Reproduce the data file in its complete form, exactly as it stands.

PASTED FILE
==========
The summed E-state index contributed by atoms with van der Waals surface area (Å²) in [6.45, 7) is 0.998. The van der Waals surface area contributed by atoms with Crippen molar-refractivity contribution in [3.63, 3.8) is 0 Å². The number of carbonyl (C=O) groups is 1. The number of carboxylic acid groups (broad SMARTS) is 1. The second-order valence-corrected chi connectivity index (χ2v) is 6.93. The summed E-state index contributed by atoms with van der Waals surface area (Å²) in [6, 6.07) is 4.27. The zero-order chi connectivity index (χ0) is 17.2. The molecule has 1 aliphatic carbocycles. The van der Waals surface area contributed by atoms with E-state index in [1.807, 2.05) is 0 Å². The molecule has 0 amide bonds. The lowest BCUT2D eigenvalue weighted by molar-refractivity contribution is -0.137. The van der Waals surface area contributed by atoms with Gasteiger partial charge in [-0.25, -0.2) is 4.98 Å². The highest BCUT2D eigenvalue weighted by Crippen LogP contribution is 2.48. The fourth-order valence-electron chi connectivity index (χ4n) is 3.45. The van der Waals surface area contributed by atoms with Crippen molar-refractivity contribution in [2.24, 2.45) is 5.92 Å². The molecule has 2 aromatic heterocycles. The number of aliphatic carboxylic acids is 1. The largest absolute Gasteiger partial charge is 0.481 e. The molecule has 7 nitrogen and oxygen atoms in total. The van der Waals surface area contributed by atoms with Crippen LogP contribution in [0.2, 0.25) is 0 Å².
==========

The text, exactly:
The summed E-state index contributed by atoms with van der Waals surface area (Å²) in [6.45, 7) is 0.998. The van der Waals surface area contributed by atoms with Crippen molar-refractivity contribution in [3.63, 3.8) is 0 Å². The number of carbonyl (C=O) groups is 1. The number of carboxylic acid groups (broad SMARTS) is 1. The second-order valence-corrected chi connectivity index (χ2v) is 6.93. The summed E-state index contributed by atoms with van der Waals surface area (Å²) in [6, 6.07) is 4.27. The zero-order chi connectivity index (χ0) is 17.2. The molecule has 1 aliphatic carbocycles. The van der Waals surface area contributed by atoms with E-state index in [1.807, 2.05) is 0 Å². The molecule has 0 amide bonds. The lowest BCUT2D eigenvalue weighted by molar-refractivity contribution is -0.137. The van der Waals surface area contributed by atoms with Gasteiger partial charge in [-0.25, -0.2) is 4.98 Å². The highest BCUT2D eigenvalue weighted by Crippen LogP contribution is 2.48. The fourth-order valence-electron chi connectivity index (χ4n) is 3.45. The van der Waals surface area contributed by atoms with Crippen molar-refractivity contribution in [2.24, 2.45) is 5.92 Å². The molecule has 2 aromatic heterocycles. The number of aliphatic carboxylic acids is 1. The largest absolute Gasteiger partial charge is 0.481 e. The molecule has 7 nitrogen and oxygen atoms in total. The van der Waals surface area contributed by atoms with Crippen LogP contribution in [0.2, 0.25) is 0 Å².